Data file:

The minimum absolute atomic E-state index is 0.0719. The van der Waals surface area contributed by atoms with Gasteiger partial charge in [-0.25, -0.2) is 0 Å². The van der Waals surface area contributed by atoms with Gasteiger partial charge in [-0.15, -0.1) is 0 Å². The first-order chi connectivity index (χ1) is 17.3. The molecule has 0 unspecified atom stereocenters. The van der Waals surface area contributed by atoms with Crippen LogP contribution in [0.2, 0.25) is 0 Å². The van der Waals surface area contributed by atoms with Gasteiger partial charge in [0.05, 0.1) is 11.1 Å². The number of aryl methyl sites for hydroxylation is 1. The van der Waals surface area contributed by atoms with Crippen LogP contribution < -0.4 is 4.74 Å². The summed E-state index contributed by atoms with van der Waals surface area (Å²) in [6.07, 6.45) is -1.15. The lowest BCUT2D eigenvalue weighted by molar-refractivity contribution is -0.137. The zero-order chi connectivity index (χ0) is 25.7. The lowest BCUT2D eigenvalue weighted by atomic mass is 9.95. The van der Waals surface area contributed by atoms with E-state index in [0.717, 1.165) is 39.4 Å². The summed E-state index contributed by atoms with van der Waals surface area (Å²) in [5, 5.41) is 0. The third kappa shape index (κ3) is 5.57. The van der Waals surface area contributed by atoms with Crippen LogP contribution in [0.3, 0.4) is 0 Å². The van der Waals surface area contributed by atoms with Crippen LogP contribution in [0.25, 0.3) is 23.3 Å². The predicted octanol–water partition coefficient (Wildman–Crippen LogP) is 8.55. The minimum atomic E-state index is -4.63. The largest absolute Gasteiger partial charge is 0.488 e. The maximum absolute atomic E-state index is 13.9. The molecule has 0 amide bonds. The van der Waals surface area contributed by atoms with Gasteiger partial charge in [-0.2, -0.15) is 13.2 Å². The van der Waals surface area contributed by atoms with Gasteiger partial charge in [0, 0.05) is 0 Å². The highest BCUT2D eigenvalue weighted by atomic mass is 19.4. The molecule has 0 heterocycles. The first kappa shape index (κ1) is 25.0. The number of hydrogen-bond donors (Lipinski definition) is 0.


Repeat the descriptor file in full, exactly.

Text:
The minimum absolute atomic E-state index is 0.0719. The van der Waals surface area contributed by atoms with Gasteiger partial charge in [-0.25, -0.2) is 0 Å². The van der Waals surface area contributed by atoms with Gasteiger partial charge in [-0.15, -0.1) is 0 Å². The first-order chi connectivity index (χ1) is 17.3. The molecule has 0 unspecified atom stereocenters. The van der Waals surface area contributed by atoms with Crippen LogP contribution in [0.2, 0.25) is 0 Å². The van der Waals surface area contributed by atoms with Gasteiger partial charge in [0.05, 0.1) is 11.1 Å². The number of aryl methyl sites for hydroxylation is 1. The van der Waals surface area contributed by atoms with Crippen LogP contribution < -0.4 is 4.74 Å². The summed E-state index contributed by atoms with van der Waals surface area (Å²) in [6.07, 6.45) is -1.15. The lowest BCUT2D eigenvalue weighted by molar-refractivity contribution is -0.137. The zero-order chi connectivity index (χ0) is 25.7. The lowest BCUT2D eigenvalue weighted by atomic mass is 9.95. The van der Waals surface area contributed by atoms with E-state index in [0.717, 1.165) is 39.4 Å². The summed E-state index contributed by atoms with van der Waals surface area (Å²) in [5, 5.41) is 0. The third kappa shape index (κ3) is 5.57. The van der Waals surface area contributed by atoms with Crippen LogP contribution in [0.3, 0.4) is 0 Å². The van der Waals surface area contributed by atoms with Crippen LogP contribution in [0.25, 0.3) is 23.3 Å². The predicted octanol–water partition coefficient (Wildman–Crippen LogP) is 8.55. The minimum atomic E-state index is -4.63. The largest absolute Gasteiger partial charge is 0.488 e. The maximum absolute atomic E-state index is 13.9. The molecule has 0 amide bonds. The van der Waals surface area contributed by atoms with Gasteiger partial charge in [-0.2, -0.15) is 13.2 Å². The van der Waals surface area contributed by atoms with Gasteiger partial charge in [0, 0.05) is 0 Å². The highest BCUT2D eigenvalue weighted by atomic mass is 19.4. The molecule has 0 heterocycles. The first kappa shape index (κ1) is 25.0. The number of hydrogen-bond donors (Lipinski definition) is 0.